Preserving the Drums: Cultural Resources Creating a More Just World

Amid power struggles between Venezuela’s ruling party and opposition this January, the topic of loosening US sanctions against the country has again emerged as a bargaining chip in ongoing negotiations. Here, the community in Barlovento wrestles with the unjust impacts of sanctions and histories of oppression by doing the antiracism work of preserving cultural resources that provide new pathways toward a future of flourishing.

The drums are an important part of African heritage and tradition. The beat of the drum is more than music and rhythm. The drums hold traditions and rituals that are passed across generations. Each drum carries a different rhythm, holding sounds that call across time and space. The Afro Venezuelan community in Barlovento is preserving the rhythm of the drums, and with the drums, they are preserving heritage, culture, religion, and traditions that were brought into Venezuela by their African Ancestors.

Barlovento is about 62 miles east of Caracas, about a one-hour drive from the hectic capital city into a more rural existence. Barlovento was developed by Spanish colonizers who started cacao plantations in the region. “The work on the estates was done by African slaves brought from what is now the Republic of the Congo, Democratic Republic of the Congo and Angola. These people were from the Kingdom of Kongo and Kingdom of Loango. There were also Yoruba slaves.” (Wikipedia) These descendants of enslaved Africans are in the struggle for their freedom, dignity, and human rights.

The lives of the people and the current projects they have undertaken are in part responses to the challenges created by the United States economic embargo imposed on Venezuela. Like many other communities in Venezuela, Barlovento became dependent on the oil that was found in the country. The embargo limits the ability to export oil. Imports are severely reduced, limiting the availability of food, medicine, and resources needed to ensure that the people in the community are fed and healthy. So, the people of this area are moving back to the traditions of their Ancestors, including farming cacao (cocoa), maize, rice, yuca, and omucao, preserving heritage and culture along the way, as they return to the land for daily provision and economic sustainability.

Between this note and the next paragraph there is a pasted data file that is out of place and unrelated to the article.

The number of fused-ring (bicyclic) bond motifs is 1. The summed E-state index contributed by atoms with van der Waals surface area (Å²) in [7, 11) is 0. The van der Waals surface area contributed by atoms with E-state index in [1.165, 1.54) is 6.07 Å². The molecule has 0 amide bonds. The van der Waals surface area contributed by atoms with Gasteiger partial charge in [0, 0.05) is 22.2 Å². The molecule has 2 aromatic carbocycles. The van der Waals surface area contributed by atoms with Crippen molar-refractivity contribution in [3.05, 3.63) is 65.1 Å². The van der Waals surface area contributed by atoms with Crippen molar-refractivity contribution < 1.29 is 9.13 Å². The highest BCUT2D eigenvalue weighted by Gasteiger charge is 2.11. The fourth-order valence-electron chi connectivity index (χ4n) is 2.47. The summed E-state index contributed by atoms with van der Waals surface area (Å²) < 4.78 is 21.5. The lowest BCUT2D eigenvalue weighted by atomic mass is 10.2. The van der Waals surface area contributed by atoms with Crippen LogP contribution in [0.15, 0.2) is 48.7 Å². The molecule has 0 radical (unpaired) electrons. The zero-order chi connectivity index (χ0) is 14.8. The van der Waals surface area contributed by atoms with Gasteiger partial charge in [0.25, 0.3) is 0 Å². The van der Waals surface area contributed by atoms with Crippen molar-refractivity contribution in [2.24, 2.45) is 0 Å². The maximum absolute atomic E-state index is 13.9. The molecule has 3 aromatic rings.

We met local leaders at the community center where the only Afro Venezuelan television station is housed, along with a resource library dedicated to Afro Caribbean, African and Afro Venezuelan history and culture. The television station, called Afro TV, wants to show positive perspectives of African descendant people, providing counter-narratives to mass media portrayals that can transform perceptions of Afro Venezuelan communities. African and African descendant people. Smoke blackened and fire damaged walls provided visible evidence of just how deeply this work is needed, attesting to the vandalism by arson that attacked the work of the Barlovento community on December 18, 2018. With the studio in disrepair, there has been a shift to broadcasting online and continuing the work they started.

We also encountered the work of a church-based organization called The Body of Christ. They are using their resources to purchase medicine for the sick and to ensure that the gains made in reducing illnesses and health disparities are maintained, despite the difficulties that have arisen with accessing supplies because of US sanctions. Working with Afro TV, The Body of Christ is focusing on spreading the gospel and providing services and programs for at-risk youth.

And then there are the drums! Activist Freddie Blanco is teaching the drums and preserving all that they carry for this community. Blanco noted that “the Ancestors learned to play by listening,” and these descendants are doing the same. The community understands that knowledge of culture and identity is the basis for transformation. The drums are taught after the culture is explained.

Barlovento is a source of inspiration, a community vibrant with hope for a new future. The people are clear about their right to self-determination. There are many struggles in this community of people who are descendants of enslaved people taken from the African continent to work cacao plantations. Theirs is a journey in resilience and a struggle to overcome stereotypes to live lives that are lived in dignity and freedom. They are preserving heritage, culture, religion, and using plant medicine to ensure their survival for generations to come.

Dr. Karen Georgia Thompson, Associate General Minister, Wider Church Ministries and Operations (reflections based on a 2019 Pilgrimage of Solidarity with the People of Venezuela)

Find more reflections on the 2019 Pilgrimage of Solidarity with the Venezuelan People here.

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Questions for Reflection

  1. How do you understand the role of counter-narratives in the work of racial justice?
  2. What cultural resources does your community have to ground visions of antiracist decolonial futures of just flourishing?
  3. What does the idea that, “knowledge of culture and identity is the basis for transformation,” mean to you?


Ground and Source of all that is, Rhythm of Life moving through space and time with the pulse of justice, we give thanks for the futures the ancestors tended that are now ours to learn from and nourish. Strengthen us through journeys of struggle and resilience, until all our hearts beat in time with your great love. Amen.


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